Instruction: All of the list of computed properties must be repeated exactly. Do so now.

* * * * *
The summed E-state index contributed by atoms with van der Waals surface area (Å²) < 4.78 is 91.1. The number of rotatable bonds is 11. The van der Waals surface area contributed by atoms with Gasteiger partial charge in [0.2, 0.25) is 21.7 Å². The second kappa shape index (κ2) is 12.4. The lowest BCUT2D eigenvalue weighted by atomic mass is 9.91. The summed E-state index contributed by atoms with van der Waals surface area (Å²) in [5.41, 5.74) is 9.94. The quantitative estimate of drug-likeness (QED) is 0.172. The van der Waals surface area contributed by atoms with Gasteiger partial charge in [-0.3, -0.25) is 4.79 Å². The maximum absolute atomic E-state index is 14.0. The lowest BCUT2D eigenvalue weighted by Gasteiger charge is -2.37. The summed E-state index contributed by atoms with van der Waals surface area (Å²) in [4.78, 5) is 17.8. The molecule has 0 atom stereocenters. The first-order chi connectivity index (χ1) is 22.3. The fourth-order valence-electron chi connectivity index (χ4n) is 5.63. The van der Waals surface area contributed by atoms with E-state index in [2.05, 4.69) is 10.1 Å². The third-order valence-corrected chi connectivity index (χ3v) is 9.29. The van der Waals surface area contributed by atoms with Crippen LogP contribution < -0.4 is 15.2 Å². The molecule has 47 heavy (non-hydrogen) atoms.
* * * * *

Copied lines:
The summed E-state index contributed by atoms with van der Waals surface area (Å²) < 4.78 is 91.1. The number of rotatable bonds is 11. The van der Waals surface area contributed by atoms with Gasteiger partial charge in [0.2, 0.25) is 21.7 Å². The second kappa shape index (κ2) is 12.4. The lowest BCUT2D eigenvalue weighted by atomic mass is 9.91. The summed E-state index contributed by atoms with van der Waals surface area (Å²) in [5.41, 5.74) is 9.94. The quantitative estimate of drug-likeness (QED) is 0.172. The van der Waals surface area contributed by atoms with Gasteiger partial charge in [-0.3, -0.25) is 4.79 Å². The maximum absolute atomic E-state index is 14.0. The lowest BCUT2D eigenvalue weighted by Gasteiger charge is -2.37. The summed E-state index contributed by atoms with van der Waals surface area (Å²) in [4.78, 5) is 17.8. The molecule has 0 atom stereocenters. The first-order chi connectivity index (χ1) is 22.3. The fourth-order valence-electron chi connectivity index (χ4n) is 5.63. The van der Waals surface area contributed by atoms with E-state index in [2.05, 4.69) is 10.1 Å². The third-order valence-corrected chi connectivity index (χ3v) is 9.29. The van der Waals surface area contributed by atoms with Crippen LogP contribution < -0.4 is 15.2 Å². The molecule has 47 heavy (non-hydrogen) atoms.